From the September 10, 1954 edition of the Vineyard Gazette by Nanetta V. Madison:

Let us meander through the headlands of Martha’s Vineyard, that is the town of Gay Head, and muse on the merry and tragic moments that came out of the storm. It was early in the morning of that unforgettable day that the sea and sky appeared foreboding. Napoleon Madison of the Aquinnah Shop made his usual early morning check of stock and supplies, and being an old salt, he noted conditions augered by wind and weather, and proceeded to board windows and make things as taut as possible. Before the gale became too forceful, he was joined by his sister, Mrs. Annie B. Smalley.

There the two of them rode out the early part of the hurricane, witnessing from their position high upon the historic cliffs, the demolition of Mrs. Jose Giles stand just across the road from them. Fortunately for her, her nephew, Lewis Colby, had come earlier and gathered up her silver, but the rest of the merchandise was ruined by the storm. “Carol” was making playthings of building and barn when Luther Madison and William Vanderhoop arrived to help Mr. Madison get on the shutters and take Mrs. Smalley to her daughters’ home.

As these dauntless souls left the Aquinnah Shop, now threatening to become “Aquinnah Ship,” the fury of Carol’s breath blew over the barn at Miss Pauline Vanderhoop’s home just below them. This building had stood for nearly seventy years and had been battered by many winds of varying intensity.

At about this same instant, the gale lifted the skirts of the Stony Squaw, and away went her back porch and part of the sunroom. On the north shore, the wind toppled the TV aerials and the homes of the Frank Manning and the Walter Manning residences. The newly built bungalow belonging to Mr. and Mrs. Carol Francis lost a few shingles from its familiar blue roof. Homes along the way suffered similar losses.

Dr. and Mrs. Fry and their baby Douglas, who were spending their vacation in the David Vanderhoop camp on Sound View Acres, took refuge with Mr. and Mrs. Vanderhoop during the storm. By mid-morning, when it became apparent that there would be no facilities available for keeping food, these two families began “pooling” their resources. Neighboring homes were doing likewise.

Mrs. David Vanderhoop, who has steadfastly refused to give up her battery set despite the recent electrification of the town of Gay Head, was one of the few here who was able to keep contact with the mainland during and after the storm.

Mrs. Luther Madison and her sister in law, Mrs. Herve Vandal, were forced to take baby clothes and diapers to neighboring homes with old fashioned pumps, in order to get their daily chore of washing completed. Luther Madison proceeded to hook up his water pump with the engine on his power mower in order to restore running water in the Medicine Man’s Lodge.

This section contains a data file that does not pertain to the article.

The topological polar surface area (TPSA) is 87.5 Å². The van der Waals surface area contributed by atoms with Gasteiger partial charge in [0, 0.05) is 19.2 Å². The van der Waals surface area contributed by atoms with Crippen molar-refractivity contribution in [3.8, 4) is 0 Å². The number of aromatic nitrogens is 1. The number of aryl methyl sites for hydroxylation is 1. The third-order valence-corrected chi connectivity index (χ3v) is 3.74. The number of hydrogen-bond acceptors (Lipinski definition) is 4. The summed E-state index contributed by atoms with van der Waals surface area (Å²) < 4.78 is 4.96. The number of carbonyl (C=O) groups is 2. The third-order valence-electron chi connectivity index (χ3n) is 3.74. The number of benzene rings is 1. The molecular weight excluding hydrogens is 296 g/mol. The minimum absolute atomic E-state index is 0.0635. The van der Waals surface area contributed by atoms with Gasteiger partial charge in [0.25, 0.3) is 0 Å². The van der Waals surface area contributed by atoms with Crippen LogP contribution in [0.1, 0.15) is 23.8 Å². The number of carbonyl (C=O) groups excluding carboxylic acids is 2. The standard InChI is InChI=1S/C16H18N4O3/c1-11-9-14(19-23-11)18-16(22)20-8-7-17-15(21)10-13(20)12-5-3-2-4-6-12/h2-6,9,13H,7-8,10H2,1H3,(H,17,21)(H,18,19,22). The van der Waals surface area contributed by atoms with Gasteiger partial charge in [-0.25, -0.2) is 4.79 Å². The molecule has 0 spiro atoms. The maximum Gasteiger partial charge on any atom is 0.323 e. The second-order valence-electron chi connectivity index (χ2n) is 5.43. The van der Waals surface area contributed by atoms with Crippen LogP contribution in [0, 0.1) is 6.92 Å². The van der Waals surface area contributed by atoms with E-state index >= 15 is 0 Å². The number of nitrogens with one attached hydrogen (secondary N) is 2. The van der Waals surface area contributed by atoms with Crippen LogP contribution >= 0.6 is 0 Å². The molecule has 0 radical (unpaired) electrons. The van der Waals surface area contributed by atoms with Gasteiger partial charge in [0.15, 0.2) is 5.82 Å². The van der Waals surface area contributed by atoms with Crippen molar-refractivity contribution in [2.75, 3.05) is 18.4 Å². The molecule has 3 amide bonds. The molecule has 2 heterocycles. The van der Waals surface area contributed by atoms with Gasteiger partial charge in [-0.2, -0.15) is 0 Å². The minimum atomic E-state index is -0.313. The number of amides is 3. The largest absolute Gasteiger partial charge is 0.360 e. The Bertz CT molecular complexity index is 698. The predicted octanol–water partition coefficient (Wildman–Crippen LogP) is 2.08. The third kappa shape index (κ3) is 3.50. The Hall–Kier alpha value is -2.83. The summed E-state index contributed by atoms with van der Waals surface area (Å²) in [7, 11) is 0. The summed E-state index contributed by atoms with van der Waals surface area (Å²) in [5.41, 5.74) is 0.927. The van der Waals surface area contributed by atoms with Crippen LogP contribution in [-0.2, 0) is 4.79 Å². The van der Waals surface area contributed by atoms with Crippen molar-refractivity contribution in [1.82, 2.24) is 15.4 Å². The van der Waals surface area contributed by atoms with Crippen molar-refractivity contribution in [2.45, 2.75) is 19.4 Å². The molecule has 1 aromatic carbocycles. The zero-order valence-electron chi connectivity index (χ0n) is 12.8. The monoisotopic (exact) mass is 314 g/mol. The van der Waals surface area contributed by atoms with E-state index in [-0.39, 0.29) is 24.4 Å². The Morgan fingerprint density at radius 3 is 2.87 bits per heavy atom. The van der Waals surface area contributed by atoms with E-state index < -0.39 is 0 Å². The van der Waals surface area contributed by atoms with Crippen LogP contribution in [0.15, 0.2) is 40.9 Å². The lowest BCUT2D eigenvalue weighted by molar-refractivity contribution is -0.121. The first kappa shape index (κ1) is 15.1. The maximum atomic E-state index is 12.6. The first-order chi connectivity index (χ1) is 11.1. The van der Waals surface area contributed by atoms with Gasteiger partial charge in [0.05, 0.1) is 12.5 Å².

The weather certainly got Lyman B. Madison’s goat. A survey of his property brought to light the fact that his goat weathervane had disappeared from its roof-top resting place.

At Black Brook, Mrs. George B. Cook took her babies’ washing to the brook the morning after Carol’s departure. Safe in its nook in the woods, little damage had been done to the house, but like all the rest, the family was inconvenienced by the lack of electrical power.

Visitors to the Lobsterville beach on the afternoon of the hurricane learned that the sea had flooded Mrs. Albert J. Saunders’ cellar, and the road to the head of Menemsha Pond was barricaded by quantities of sand swept in at high tide.

Not all of the notes on the path of this unwelcome visitor to Gay Head were amusing. A few were tragic. Luther Madison and William Vanderhoop tried in vain to rescue Mrs. Katherine Wellers car, which was resting on Harriph’s Creek bridge when the storm reached its peak. But in spite of their efforts to drag the car back, as the surf pounded this narrow place which bridges the gap cutting Gay Head from the rest of Martha’s Vineyard, when the road was swept away the waves carried the car into Menemsha Pond. Mr. Madison and Mr. Vanderhoop, failing in their efforts here, soon crossed the breach in the road on a cable, going hand over hand across treacherous, swirling water. Joined by Richard Kestenbaum, they began ferrying travelers to and fro in a skiff guided by a cable, from the time the bridge was swept out until dark.

Mrs. Theodore Howell, representative for the Red Cross at Gay Head, joined forces with those making the few days after the storm more bearable by distributing bread and milk to the families in town. Mrs. Charles Stevens dispensed food from her freezer and closet to neighbors to tide them over during this period.

When the final cadenza was being written to Hurricane Carol, this author observes that neighbors were busy being more neighborly, friends more friendly, and all joined forces as the ancestors of the Vanderhoops may have on the dikes in Holland, to hold back the angry sea.

Compiled by Hilary Wall